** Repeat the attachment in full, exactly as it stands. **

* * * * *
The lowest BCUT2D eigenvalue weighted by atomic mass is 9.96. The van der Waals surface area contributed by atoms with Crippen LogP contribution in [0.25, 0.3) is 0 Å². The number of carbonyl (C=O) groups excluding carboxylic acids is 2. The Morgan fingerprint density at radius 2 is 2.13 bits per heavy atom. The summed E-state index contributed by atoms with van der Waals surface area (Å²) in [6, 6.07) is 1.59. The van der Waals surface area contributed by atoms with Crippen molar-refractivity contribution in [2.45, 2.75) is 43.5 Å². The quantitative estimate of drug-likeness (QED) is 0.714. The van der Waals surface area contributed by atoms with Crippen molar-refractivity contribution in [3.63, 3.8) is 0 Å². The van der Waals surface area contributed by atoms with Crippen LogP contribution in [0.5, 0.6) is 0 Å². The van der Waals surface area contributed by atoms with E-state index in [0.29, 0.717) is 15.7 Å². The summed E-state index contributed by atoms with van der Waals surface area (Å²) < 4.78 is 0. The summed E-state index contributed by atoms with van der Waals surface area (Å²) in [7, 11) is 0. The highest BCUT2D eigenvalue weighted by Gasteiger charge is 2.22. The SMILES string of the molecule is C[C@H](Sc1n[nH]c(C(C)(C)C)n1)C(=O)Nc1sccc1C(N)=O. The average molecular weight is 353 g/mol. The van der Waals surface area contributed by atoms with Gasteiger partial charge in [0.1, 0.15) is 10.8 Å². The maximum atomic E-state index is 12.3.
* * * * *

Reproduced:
The lowest BCUT2D eigenvalue weighted by atomic mass is 9.96. The van der Waals surface area contributed by atoms with Crippen LogP contribution in [0.25, 0.3) is 0 Å². The number of carbonyl (C=O) groups excluding carboxylic acids is 2. The Morgan fingerprint density at radius 2 is 2.13 bits per heavy atom. The summed E-state index contributed by atoms with van der Waals surface area (Å²) in [6, 6.07) is 1.59. The van der Waals surface area contributed by atoms with Crippen molar-refractivity contribution in [2.45, 2.75) is 43.5 Å². The quantitative estimate of drug-likeness (QED) is 0.714. The van der Waals surface area contributed by atoms with Crippen molar-refractivity contribution in [3.63, 3.8) is 0 Å². The van der Waals surface area contributed by atoms with Crippen LogP contribution in [0.5, 0.6) is 0 Å². The van der Waals surface area contributed by atoms with E-state index in [0.29, 0.717) is 15.7 Å². The summed E-state index contributed by atoms with van der Waals surface area (Å²) < 4.78 is 0. The summed E-state index contributed by atoms with van der Waals surface area (Å²) in [7, 11) is 0. The highest BCUT2D eigenvalue weighted by Gasteiger charge is 2.22. The SMILES string of the molecule is C[C@H](Sc1n[nH]c(C(C)(C)C)n1)C(=O)Nc1sccc1C(N)=O. The average molecular weight is 353 g/mol. The van der Waals surface area contributed by atoms with Gasteiger partial charge in [0.1, 0.15) is 10.8 Å². The maximum atomic E-state index is 12.3.